Milky Storks are endangered birds whose populations have shrunk to around 1,500 adult birds in the last forty years. Tall and white, though smaller than other similar storks, Milky Storks live in coastal mangroves in sections of Southeast Asia. Habitat degradation and poaching are major threats to their survival. They are included on the IUCN’s Red List of endangered species as a result of these threats and the continually decreasing trend in their population. To sum it up, the Milky Stork is a species on the brink of disaster that faces the very real possibility of extinction without drastic interventions.
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While this may all sound a bit hopeless, there are reasons to be optimistic about the Milky Stork’s future; nine reasons, to be exact! The San Diego Zoo Safari Park announced this month that their Milky Stork breeding program has produced its ninth chick. This is an incredible success for a species that must seize on every possible victory.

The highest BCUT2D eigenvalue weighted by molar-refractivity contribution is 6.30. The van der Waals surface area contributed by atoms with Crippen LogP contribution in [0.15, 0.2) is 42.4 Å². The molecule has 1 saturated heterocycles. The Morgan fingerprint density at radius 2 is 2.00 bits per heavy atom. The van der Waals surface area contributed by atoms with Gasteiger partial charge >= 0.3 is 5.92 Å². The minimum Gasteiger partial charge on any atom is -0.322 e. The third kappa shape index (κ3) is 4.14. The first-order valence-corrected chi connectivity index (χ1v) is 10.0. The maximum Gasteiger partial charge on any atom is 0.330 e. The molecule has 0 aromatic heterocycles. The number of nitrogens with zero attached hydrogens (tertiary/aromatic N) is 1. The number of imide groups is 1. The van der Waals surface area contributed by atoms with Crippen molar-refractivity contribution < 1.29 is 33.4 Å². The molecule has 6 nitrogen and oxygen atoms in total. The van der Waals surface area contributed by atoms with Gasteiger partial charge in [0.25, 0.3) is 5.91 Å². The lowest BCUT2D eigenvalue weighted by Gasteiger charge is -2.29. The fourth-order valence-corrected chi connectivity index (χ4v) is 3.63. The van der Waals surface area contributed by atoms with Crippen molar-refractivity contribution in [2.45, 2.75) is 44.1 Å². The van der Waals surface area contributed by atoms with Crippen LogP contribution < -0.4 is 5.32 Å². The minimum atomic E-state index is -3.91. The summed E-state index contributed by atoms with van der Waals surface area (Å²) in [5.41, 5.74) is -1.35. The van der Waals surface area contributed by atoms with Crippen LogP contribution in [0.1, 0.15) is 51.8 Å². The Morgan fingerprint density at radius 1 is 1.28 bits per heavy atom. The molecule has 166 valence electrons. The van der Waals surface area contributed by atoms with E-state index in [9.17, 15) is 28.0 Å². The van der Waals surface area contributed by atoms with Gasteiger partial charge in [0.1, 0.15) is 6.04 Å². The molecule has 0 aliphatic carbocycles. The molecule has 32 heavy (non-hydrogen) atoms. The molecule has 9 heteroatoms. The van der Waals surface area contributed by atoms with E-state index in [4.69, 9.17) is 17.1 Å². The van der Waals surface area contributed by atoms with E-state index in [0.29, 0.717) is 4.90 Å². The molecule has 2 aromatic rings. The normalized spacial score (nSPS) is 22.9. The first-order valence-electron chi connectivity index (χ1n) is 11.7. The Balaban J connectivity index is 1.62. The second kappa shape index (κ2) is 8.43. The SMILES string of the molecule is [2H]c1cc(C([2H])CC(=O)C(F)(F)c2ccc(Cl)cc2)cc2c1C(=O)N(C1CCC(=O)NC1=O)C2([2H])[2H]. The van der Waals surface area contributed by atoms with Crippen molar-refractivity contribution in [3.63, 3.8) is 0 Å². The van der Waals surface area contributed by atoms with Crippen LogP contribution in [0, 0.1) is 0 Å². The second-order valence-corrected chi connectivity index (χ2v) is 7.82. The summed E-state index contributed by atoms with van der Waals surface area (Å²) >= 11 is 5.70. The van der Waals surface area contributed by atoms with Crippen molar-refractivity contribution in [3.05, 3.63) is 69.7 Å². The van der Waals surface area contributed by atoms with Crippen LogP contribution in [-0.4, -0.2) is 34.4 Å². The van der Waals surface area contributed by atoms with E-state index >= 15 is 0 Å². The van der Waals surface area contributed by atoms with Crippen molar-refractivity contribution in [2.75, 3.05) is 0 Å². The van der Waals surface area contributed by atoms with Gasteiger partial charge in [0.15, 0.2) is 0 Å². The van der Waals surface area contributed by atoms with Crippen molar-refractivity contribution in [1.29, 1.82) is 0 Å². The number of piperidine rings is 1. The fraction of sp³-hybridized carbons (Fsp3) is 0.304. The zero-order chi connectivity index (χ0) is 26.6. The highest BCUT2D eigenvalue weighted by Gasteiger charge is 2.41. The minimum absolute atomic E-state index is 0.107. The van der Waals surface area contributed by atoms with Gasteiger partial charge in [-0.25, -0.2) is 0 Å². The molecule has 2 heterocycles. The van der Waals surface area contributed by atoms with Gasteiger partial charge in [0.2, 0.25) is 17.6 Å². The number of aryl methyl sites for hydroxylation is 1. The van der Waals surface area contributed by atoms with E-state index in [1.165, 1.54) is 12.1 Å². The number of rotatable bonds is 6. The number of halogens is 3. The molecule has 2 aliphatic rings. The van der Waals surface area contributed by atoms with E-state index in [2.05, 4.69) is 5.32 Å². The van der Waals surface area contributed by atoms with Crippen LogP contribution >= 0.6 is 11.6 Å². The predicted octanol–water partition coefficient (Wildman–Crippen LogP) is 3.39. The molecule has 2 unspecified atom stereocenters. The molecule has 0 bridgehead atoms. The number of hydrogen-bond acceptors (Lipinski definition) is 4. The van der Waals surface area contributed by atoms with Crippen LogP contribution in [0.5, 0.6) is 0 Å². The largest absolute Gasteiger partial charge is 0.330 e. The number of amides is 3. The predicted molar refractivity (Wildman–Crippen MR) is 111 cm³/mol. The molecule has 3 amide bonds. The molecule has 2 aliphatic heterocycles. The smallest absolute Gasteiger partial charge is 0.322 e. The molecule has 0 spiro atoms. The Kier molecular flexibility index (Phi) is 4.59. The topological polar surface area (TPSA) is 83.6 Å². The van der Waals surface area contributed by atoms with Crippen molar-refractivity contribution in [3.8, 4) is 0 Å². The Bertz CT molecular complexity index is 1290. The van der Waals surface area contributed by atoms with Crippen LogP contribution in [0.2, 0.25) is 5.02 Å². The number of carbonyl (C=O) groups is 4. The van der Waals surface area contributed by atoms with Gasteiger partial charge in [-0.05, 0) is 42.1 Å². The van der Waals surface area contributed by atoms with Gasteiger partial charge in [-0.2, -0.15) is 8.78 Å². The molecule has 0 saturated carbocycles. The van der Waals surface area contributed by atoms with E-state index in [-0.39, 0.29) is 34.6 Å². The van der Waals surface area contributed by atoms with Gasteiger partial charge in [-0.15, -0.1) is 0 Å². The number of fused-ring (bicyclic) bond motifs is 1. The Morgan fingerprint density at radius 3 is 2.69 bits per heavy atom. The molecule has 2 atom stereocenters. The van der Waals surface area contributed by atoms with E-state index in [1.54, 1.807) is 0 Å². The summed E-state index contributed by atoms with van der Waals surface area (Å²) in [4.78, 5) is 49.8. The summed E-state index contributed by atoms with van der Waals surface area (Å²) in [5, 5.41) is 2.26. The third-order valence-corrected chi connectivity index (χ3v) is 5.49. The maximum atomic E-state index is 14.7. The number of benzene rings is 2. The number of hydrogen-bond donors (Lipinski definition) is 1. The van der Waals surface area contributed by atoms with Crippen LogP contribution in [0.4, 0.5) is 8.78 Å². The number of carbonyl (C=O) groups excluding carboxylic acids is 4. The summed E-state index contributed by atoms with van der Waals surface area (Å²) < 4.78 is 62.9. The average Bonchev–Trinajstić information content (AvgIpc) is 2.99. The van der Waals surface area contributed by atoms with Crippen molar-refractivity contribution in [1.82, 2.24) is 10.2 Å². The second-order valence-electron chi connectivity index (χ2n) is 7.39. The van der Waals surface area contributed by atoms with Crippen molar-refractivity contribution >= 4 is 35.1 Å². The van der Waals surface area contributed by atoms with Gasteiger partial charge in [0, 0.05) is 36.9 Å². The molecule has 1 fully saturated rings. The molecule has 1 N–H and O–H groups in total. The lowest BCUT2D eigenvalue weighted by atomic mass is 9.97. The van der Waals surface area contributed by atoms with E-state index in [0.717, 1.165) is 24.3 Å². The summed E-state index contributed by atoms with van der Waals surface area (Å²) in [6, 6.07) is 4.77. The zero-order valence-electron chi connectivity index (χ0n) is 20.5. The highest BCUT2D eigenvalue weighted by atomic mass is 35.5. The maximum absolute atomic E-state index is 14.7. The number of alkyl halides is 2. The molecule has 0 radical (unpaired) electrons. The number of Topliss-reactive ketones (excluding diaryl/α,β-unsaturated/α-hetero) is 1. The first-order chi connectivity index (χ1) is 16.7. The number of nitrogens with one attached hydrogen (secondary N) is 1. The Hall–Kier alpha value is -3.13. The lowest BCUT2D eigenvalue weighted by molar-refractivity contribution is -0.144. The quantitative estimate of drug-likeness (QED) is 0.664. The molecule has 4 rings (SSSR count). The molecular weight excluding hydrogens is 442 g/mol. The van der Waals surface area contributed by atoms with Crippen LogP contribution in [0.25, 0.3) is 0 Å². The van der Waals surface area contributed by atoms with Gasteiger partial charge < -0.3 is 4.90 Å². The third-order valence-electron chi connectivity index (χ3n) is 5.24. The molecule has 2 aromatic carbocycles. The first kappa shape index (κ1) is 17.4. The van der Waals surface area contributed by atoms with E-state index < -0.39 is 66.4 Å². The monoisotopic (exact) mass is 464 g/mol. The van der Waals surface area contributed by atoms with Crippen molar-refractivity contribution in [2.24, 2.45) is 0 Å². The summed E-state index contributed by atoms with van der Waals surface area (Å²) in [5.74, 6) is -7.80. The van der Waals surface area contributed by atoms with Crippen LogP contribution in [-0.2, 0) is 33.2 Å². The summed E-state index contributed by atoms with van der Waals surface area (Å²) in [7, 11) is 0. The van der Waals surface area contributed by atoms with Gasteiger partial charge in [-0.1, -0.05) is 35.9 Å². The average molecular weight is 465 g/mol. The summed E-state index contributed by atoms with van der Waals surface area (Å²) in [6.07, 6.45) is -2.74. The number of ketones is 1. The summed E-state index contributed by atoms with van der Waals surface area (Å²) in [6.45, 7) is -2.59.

The San Diego Zoo Safari Park received its Milky Storks two years ago. They are the last surviving Milky Stork’s in North America, so finding ways to facilitate successful breeding was a critical concern. Milky Storks are not native to North America, but a small group of captive birds existed across multiple facilities until they were brought together at the park for the sake of an “11th hour” breeding effort. To that end, the San Diego Zoo Safari Park has been massively successful. The most recent chick is the ninth to be produced in such a short time, proving that captive breeding may be a viable way forward for Milky Stork conservation.
According to the San Diego Zoo Safari Park, the new Milky Stork hatchling passed its first medical checkup where it was medically examined, weighed, microchipped, and banded. Both the microchip and the band will help park staff tell each bird apart as they look identical in adulthood.
The San Diego Zoo Safari Park is the only organization to successfully breed and rear Milky Storks in the last decade. These nine new hatchlings prove that captive breeding is can succeed for this endangered species. The Safari Park’s breeding program has been likened to the monumental conservation efforts which have sustained the dwindling California Condor population by captively breeding condor chicks and then releasing them as adults with monitoring equipment to track and study them. These efforts have restored California Condor populations from just 22 birds to more than 500. It is hoped that similar growth is possible for the Milky Stork, which fortunately has the advantage of a much larger existing population even as those numbers dwindle.
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